Myelination depends on the synthesis of large amounts of myelin transcripts and proteins and is controlled by Nrg1/ErbB/Shp2 signaling. We developed a novel pulse labeling strategy based on stable isotope labeling with amino acids in cell culture (SILAC) to measure the dynamics of myelin protein production in mice. We found that protein synthesis is dampened in the maturing postnatal peripheral nervous system, and myelination then slows down. Remarkably, sustained activation of MAPK signaling by expression of the Mek1DD allele in mice overcomes the signals that end myelination, resulting in continuous myelin growth. MAPK activation leads to minor changes in transcript levels but massively up-regulates protein production. Pharmacological interference in vivo demonstrates that the effects of activated MAPK signaling on translation are mediated by mTORindependent mechanisms but in part also by mTOR-dependent mechanisms. Previous work demonstrated that loss of ErbB3/Shp2 signaling impairs Schwann cell development and disrupts the myelination program. We found that activated MAPK signaling strikingly compensates for the absence of ErbB3 or Shp2 during Schwann cell development and myelination. © 2014 Sheean et al.; Published by Cold Spring Harbor Laboratory Press.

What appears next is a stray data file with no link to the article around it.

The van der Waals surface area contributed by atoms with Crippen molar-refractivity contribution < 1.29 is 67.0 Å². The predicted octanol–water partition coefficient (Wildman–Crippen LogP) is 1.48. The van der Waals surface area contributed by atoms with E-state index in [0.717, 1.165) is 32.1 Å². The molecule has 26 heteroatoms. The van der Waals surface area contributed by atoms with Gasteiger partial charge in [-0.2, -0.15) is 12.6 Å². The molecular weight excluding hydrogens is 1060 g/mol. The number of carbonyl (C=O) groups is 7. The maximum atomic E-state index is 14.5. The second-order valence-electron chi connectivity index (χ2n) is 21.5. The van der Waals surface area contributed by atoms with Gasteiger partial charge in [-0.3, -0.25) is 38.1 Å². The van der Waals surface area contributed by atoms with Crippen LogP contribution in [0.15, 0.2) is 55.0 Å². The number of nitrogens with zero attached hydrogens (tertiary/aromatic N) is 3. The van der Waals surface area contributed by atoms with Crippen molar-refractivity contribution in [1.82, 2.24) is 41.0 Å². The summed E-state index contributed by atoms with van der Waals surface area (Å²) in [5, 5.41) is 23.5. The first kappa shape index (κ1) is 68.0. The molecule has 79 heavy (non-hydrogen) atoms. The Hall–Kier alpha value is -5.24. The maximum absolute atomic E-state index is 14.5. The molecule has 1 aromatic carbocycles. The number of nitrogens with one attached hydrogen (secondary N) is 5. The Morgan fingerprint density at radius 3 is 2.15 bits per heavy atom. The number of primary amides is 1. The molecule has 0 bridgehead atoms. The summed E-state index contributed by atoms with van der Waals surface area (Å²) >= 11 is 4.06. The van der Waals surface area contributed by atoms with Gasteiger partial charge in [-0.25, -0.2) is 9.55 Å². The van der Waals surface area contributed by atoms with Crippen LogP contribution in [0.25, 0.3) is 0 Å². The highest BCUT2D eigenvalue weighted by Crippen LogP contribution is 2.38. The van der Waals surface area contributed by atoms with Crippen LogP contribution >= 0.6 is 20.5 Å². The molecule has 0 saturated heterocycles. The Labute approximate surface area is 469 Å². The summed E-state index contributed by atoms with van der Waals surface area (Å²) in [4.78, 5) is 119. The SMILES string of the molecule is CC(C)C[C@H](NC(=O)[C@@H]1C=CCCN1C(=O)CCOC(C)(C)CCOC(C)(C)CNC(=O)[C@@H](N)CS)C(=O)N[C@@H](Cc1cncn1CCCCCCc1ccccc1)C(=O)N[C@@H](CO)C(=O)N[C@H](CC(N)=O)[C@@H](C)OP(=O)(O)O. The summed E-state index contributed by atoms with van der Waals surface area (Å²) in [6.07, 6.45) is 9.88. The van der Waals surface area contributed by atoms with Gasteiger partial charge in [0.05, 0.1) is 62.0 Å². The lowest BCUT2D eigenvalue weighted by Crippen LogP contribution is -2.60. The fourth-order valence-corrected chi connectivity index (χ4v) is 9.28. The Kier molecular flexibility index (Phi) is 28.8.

PubMed | McGowan Institute for Regenerative Medicine, Experimental Pharmacology and Oncology Berlin Buch GmbH and Charité - Medical University of Berlin
Type: Journal Article | Journal: Biotechnology progress | Year: 2016